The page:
- Hetero Labs Ltd. has received a warning letter from the Food and Drug Administration for production issues at one of the Indian drugmaker's manufacturing facilities.
- In a December inspection of the site, located in Polepally Village, Telangana, the agency identified equipment that hadn't been properly cleaned, as well as ineffective quality control and recall procedures.
- The FDA requested Hetero provide a review of its operations and plans to correct the plant's current good manufacturing practice (cGMP) violations. The agency also suggested the company hire a consultant to help it realign with cGMP standards.
Another week, another Indian manufacturing site under FDA scrutiny. So far this year, the agency's Center for Drug Evaluation and Research has issued more than 40 warnings letter, many of which addressed to Indian drugmakers and pertaining to the cGMP production violations.
The FDA isn't the only regulatory body keeping a close watch on Indian drugmakers. Last year, German inspectors from the Federal Institute for Drugs and Medical Devices added products from Artemis Biotech, an active pharmaceutical ingredient producer, to the country's important ban list. And earlier in 2017, the European Medicines Agency threatened to suspend from market medicines — some belonging to big pharma players — that had ingredients manufactured at Micro Therapeutics Research Labs.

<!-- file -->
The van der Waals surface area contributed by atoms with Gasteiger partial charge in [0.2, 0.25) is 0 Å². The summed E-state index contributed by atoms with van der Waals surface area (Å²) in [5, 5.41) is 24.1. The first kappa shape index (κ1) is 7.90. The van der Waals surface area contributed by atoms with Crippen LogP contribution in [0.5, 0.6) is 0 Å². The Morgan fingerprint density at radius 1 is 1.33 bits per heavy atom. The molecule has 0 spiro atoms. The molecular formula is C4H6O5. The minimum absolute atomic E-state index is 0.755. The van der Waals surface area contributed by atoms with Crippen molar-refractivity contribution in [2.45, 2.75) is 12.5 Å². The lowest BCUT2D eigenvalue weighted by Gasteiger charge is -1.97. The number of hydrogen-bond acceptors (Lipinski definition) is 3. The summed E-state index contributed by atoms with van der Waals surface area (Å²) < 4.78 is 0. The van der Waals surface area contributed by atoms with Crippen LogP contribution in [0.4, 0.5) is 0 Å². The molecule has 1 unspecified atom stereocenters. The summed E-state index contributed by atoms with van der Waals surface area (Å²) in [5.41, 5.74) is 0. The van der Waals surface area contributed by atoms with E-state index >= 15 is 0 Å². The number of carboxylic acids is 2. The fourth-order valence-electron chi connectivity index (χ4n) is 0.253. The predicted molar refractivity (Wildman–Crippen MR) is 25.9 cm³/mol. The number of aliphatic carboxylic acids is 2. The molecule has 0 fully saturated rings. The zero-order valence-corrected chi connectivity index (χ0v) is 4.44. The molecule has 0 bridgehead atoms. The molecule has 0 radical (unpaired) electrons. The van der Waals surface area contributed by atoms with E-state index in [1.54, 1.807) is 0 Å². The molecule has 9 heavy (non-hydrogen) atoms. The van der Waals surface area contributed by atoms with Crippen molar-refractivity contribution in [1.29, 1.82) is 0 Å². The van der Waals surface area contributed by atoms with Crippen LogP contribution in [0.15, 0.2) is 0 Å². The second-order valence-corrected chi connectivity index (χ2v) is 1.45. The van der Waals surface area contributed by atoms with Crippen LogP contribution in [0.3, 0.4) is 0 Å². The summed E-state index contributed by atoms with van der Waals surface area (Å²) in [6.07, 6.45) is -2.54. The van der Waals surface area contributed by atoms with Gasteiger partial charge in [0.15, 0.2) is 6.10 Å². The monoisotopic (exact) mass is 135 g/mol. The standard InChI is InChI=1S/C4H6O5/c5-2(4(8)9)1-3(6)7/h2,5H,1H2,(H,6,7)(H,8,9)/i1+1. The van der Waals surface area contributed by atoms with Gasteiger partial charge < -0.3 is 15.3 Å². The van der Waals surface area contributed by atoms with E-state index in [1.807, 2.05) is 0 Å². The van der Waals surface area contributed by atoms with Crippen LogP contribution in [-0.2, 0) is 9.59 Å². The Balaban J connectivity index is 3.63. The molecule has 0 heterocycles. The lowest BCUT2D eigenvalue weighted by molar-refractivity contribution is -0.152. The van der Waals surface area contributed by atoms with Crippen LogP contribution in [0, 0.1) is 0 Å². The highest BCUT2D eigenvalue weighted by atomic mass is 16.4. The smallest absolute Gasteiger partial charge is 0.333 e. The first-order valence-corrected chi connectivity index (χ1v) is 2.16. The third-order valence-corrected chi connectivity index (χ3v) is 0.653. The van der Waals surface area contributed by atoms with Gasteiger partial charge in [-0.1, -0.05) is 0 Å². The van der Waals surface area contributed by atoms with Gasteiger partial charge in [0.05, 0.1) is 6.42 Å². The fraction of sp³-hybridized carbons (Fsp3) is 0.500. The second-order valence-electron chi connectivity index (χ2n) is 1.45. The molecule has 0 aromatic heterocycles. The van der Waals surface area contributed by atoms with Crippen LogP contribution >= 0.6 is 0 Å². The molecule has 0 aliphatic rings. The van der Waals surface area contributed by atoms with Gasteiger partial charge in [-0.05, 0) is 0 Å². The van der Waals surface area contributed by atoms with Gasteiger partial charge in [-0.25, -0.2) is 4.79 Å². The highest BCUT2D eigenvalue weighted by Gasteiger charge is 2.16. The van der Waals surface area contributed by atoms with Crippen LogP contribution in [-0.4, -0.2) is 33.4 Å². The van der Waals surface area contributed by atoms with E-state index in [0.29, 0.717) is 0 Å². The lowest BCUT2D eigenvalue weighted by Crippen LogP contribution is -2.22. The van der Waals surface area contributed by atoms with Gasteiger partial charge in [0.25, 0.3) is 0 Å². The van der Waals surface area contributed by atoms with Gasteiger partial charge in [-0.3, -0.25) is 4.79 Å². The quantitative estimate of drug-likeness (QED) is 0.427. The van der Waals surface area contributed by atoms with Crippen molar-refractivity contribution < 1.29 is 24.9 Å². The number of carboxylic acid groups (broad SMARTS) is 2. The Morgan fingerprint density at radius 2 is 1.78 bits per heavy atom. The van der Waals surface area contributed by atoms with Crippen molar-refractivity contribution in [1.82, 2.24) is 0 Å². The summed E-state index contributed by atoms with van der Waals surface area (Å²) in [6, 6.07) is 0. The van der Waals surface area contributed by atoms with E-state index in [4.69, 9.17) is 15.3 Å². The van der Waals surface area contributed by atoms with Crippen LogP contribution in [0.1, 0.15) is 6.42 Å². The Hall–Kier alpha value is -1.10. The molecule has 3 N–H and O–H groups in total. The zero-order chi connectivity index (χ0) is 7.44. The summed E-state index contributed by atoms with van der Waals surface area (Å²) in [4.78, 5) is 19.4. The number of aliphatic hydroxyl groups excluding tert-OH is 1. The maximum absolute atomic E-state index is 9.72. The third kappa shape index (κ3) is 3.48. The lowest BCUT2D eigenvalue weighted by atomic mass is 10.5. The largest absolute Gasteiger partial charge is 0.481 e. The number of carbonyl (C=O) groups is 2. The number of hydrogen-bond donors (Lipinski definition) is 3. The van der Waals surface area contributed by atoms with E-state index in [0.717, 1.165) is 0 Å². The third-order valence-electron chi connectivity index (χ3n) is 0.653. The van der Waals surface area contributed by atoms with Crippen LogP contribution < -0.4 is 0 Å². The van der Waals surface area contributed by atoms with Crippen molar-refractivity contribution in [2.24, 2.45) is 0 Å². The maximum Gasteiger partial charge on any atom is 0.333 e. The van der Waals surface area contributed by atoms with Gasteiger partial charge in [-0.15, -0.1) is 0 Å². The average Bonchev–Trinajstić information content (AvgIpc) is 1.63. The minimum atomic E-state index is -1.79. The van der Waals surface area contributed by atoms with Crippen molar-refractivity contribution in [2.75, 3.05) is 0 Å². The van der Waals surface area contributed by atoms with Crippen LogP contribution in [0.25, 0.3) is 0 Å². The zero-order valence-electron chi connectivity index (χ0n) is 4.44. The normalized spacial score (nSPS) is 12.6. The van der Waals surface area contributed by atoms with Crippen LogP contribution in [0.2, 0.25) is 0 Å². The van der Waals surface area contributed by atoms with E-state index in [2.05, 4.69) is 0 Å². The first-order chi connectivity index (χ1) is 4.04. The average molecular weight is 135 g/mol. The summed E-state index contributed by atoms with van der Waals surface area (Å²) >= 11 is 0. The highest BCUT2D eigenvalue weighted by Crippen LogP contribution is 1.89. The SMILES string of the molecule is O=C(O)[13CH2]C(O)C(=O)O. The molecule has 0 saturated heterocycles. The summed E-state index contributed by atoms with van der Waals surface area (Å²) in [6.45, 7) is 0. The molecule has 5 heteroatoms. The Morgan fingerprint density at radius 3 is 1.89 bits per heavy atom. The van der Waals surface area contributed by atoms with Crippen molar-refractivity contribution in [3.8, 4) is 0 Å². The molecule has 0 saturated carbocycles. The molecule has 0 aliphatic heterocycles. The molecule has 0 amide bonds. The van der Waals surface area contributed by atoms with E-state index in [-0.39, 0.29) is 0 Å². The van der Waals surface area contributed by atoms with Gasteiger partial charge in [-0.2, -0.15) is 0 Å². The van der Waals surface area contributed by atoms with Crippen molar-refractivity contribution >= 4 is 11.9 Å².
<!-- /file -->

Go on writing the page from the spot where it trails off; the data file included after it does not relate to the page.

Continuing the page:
Asian regulatory agencies have also signaled their intent to rev up investigations of Indian drugmakers.
In the meantime, those pharma companies have been hit hard. In 2016, Dr. Reddy Laboratories' went so far as to say that FDA inspections were hurting Indian drug exports.
Hetero Labs may be the latest Indian manufacturer to get on the FDA's bad side, but it has plenty of company. Divi's Laboratories Ltd., Sun Pharma Industries Ltd. and Dr. Reddy's Laboratories have all received Form 483s in the past year, meaning inspectors found potential violations of the Food Drug and Cosmetic Act or related legislation.
Hetero's record is far from clean, however. The FDA previously flagged late-night document shredding at one of the companies factories.
In a warning letter dated Aug. 15, the agency found additional operational issues at a Hetero facility. Among them, the company didn't get to the root cause of out-of-specification results for some tablets (of an unspecified medication) and failed dissolution testing. In addition, Hetero didn't properly clean or address white residue on some of its equipment; and didn't follow its own recall policies.
In one example, a 5 mg finasteride tablet was about twice the size as the other tablets in the bottle. After receiving a complaint about the oversized table, the company didn't issue a product recall for another five months, according to the FDA.